A while ago, I started following a blog written by my college roommate Jodi's husband, Peter. Peter writes Christian fantasy, and he offered to send me a copy of his book, Forsaken Kingdom: City of Prophecy, to review. I accepted—with some trepidation. What if the book was horrible? Would my friendship with Peter's wife suffer if I panned his book? (No, I didn't really expect either of those outcomes, but they did weigh on my mind.)
Fortunately, the book wasn't horrible—far from it, in fact! So it is with great pleasure that I can give City of Prophecy a favorable review.
In a nutshell, City of Prophecy sets up a battle between good and evil in the land of Arvalast. The story centers around the people of Woodend, one of Arvalast's cities. Tarin, a shy teen, has the power to see evil (in the form of shadows), and another boy, Sarky, becomes physically ill whenever evil approaches. When Gildareth, a herald of the King, arrives in Woodend, he tells Tarin and Sarky about the epic battle that is quickly approaching as the number of King followers dwindles. AND ... I don't really know what else to tell you! City of Prophecy is difficult to explain without giving away too many details--and trust me, these are details you'll want to discover on your own!
City of Prophecy had elements that reminded me of The Lord of the Rings trilogy, Ted Dekker's Circle series, Harry Potter, and Chuck Black's The Knights of Arrethtrae series. Basically, this means City of Prophecy fits well within the fantasy genre.
On top of a fascinating story that kept me guessing, Dudek's strength lies in his descriptions. Some authors go completely overboard in describing their characters and settings; others don't explain enough, and the reader has difficulty comprehending the author's world. Also, when the story features elements not present in our world, "seeing" them as a reader can be especially difficult. Dudek was able to take the picture in his mind and translate it into words in a way that I could quite easily grasp. I could see what Tarin saw; I could feel what Sarky felt.
City of Prophecy's biggest flaw is that Dudek introduces so many characters in such a short amount of time that I had difficulty remembering who was who. This was compounded by the fact that most characters had "odd" names that didn't easily stick in my mind. A character list that briefly explained the characters and showed how they were related to one another would have been invaluable!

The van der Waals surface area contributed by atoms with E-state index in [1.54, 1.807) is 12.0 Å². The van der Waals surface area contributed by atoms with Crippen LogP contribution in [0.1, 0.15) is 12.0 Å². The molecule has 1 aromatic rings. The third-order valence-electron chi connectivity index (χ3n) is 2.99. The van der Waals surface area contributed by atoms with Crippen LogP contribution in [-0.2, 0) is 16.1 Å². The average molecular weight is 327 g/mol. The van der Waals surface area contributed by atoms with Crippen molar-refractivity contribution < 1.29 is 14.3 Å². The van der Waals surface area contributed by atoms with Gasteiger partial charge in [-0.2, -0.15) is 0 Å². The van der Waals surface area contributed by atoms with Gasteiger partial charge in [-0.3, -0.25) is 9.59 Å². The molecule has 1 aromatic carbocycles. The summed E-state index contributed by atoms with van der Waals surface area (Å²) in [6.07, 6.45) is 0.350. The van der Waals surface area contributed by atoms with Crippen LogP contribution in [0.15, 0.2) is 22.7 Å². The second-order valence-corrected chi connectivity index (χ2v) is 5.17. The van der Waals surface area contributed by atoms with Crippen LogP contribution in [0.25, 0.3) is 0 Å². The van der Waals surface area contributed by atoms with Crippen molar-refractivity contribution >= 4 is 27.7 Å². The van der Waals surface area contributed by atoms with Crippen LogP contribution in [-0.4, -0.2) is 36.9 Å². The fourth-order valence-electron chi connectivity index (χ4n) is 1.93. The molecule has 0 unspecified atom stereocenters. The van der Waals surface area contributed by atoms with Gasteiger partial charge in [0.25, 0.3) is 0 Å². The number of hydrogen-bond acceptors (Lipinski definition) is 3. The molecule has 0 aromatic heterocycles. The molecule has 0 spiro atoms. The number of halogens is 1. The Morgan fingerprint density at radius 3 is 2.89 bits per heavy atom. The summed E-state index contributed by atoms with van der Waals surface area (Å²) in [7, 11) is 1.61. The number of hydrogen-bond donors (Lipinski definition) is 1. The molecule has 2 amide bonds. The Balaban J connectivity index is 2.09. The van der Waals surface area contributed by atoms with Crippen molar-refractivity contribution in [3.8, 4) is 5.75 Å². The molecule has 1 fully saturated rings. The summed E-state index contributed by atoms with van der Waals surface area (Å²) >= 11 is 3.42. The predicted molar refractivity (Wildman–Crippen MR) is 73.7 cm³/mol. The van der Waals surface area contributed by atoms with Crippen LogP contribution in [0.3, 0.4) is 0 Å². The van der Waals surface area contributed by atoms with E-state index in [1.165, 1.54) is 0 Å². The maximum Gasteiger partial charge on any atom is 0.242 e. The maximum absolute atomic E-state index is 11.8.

If you read it, you should be aware that it's planned as a trilogy, so don't expect things to wrap up neatly. In fact, it ends at a place where you really want to know what's going to happen next! And now here's the bad news: Dudek self published Forsaken Kingdom: City of Prophecy (through his own Carnation City Press), and he's trying to find a traditional publisher for book two rather than publishing it himself. So it sounds like I may be left hanging for quite a while.
As you know if you've followed this blog very long, I read a lot. And through the years, I've read a lot of really terrible books—cheesy, clichéd romances are a dime a dozen (and I tend to find them ...). What Peter Dudek has written in his first Forsaken Kingdom book is better than many books I've read, and I hope a traditional publisher will give him a chance--soon, preferably, so I can find out what happens to Tarin and company!
Check out Peter's website here, and you can read a sample of City of Prophecy (or purchase the whole book) here.
Update 3-17-12: As of right now, the Kindle edition is only $2.99! Get it here!
Disclosure of Material Connection: I received a copy of this book free for review from the author. I was not required to write a positive review. The opinions I have expressed are my own. I am disclosing this in accordance with the Federal Trade Commission's 16 CFR, Part 255: "Guides Concerning the Use of Endorsements and Testimonials in Advertising."
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